Building owners and property managers of older properties have a long list of legal requirements for protecting against lead exposure. These guidelines are laid out in the EPA’s Renovation, Repair, and Painting Rule (RRP Rule), which outlines the steps building owners must follow when taking on projects that may disturb lead-based paints on the premises.

Specifically, the RRP Rule requires that building owners use EPA Certified contractors when renovating apartments, schools, and child-care facilities built prior to 1978. Why? Lead paint was widely used before 1978, and young children are most susceptible to the harmful effects of exposure. Therefore, in buildings that young children are most likely to be present in, stringent procedures must be followed to properly prepare and clean up lead-based paints.

A variety of renovation and repair projects require building owners to use EPA Lead Safe certified contractors, including:

  • Remodeling
  • Property maintenance
  • Window replacement
  • Painting preparation
  • Electrical work
  • Plumbing
  • Carpentry

Simply put, if your building or property was built prior to 1978, and you own an apartment building, child-care facility, or you manage a school, these types of projects must be performed by a Lead-Safe Certified contractor.

 

How Does A Firm Become Lead-Safe Certified?

To earn certification, a service provider must undergo a variety of training and education programs. This includes pre-renovation education – including learning about proper site preparation, renovation and clean-up strategies for handling lead-based paint. The provider must also pass a stringent certification process.

Generally, service providers that are paid to work in child-occupied buildings built before 1978 must be trained and certified to perform these services. In fact, firms that are not certified cannot legally advertise these services. Providers that must be covered includes:

  • Window Replacement Contractors
  • General Contractors
  • Rental property managers
  • Painters, plumbers, and carpenters

 

Work Requirements for Lead-Safe Certified Providers

In addition to pre-renovation training and certification, Lead-Safe Certified providers must follow strict on-site work protocols while the work is being conducted. This is broken down into three criteria. Firms must:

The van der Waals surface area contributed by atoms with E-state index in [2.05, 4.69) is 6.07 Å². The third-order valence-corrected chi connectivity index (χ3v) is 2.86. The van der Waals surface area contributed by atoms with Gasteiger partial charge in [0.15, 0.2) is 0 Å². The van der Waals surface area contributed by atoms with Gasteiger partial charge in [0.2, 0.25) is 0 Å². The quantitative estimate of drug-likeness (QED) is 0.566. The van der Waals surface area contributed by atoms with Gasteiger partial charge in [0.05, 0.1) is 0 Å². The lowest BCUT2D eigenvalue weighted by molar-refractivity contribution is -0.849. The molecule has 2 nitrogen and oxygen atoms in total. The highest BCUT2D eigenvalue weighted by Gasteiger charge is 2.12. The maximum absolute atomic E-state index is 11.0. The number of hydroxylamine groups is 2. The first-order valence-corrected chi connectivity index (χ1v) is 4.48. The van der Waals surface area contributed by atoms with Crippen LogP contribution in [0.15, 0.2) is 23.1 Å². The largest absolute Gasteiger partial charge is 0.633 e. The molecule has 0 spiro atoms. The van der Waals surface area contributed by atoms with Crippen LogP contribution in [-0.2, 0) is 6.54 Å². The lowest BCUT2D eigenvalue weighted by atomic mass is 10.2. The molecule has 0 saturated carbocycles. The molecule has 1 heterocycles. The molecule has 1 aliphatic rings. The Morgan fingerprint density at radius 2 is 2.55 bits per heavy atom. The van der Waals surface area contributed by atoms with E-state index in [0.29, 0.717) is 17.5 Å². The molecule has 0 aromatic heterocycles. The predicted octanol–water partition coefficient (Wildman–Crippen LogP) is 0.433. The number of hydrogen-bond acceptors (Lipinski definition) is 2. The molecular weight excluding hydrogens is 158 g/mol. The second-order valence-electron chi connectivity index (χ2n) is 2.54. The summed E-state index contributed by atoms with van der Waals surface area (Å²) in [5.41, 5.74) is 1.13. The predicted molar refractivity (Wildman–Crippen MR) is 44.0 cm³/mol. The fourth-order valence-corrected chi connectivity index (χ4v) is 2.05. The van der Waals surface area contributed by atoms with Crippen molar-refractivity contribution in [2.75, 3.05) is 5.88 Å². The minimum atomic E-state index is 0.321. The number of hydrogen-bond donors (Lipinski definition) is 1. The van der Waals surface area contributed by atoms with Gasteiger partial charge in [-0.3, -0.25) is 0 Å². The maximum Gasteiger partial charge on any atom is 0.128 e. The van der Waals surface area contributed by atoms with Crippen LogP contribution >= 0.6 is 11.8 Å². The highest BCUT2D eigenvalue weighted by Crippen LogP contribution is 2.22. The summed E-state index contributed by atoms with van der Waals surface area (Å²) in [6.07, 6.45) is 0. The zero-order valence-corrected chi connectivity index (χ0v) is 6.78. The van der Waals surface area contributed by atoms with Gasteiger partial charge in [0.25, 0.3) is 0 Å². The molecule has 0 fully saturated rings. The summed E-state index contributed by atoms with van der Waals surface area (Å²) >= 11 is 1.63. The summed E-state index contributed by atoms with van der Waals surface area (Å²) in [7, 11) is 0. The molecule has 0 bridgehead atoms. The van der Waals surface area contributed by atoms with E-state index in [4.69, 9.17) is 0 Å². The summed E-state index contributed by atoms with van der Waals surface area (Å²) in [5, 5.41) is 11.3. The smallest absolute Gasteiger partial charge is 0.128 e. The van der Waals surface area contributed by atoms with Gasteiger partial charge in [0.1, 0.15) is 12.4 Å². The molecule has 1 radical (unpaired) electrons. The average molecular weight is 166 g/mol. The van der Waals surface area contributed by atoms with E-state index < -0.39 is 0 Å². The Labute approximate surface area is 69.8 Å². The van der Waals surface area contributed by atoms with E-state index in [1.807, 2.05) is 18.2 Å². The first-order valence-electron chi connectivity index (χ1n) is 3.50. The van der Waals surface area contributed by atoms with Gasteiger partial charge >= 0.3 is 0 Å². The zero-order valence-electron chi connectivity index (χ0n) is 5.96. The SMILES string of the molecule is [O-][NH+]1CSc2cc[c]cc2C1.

• Contain Work Area: A Lead-Safe contractor must properly seal off the work area and provide safety information to occupants. Examples include covering HVAC systems and furniture that cannot be removed. For exterior projects, like window replacement, a ground cover must be used, and in some cases, a vertical containment device.  
  • Avoid Techniques That Create Excessive Lead-Based Dust: Lead dust is harmful when inhaled, and methods that generate excessive dust like mechanical sanding without a vacuum attachment must be avoided.
  • Clean Area Up Properly: Once the work is complete, the contractor must thoroughly clean the site. This includes wiping down surfaces, among other protocols, and there are standards that must be met to ensure the site has been properly cleaned.

 

 

Types of Properties and Activities That Are Exempt

A few types of housing buildings and renovation projects are not required to follow the RRP Rule. Types of properties that are exempt include:  

  • Housing built in 1978 or after
  • Residences primarily for elderly or disabled people (except those in which children under 6 will or currently live)
  • Studio apartments, dormitories and other “zero-bedroom” properties
  • Housing that has been found not to contain lead-based paints by a certified inspector

Additionally, some repair and maintenance projects do not require a Lead-Safe Certified provider. Yet, these projects must be small in scope (6 square feet of paint disturbed inside, or 20 square feet of paint on the exterior), but some, like window replacement and/or demolition, must always follow RRP Rule protocol.  

 

For more information on the EPA Lead Building Certifications, read the Renovate Right brochure, as well as the EPA’s Lead-Safe website. Here at Aeroseal, we are an EPA Lead-Safe certified firm. If you have a project you need assistance with, please contact us today!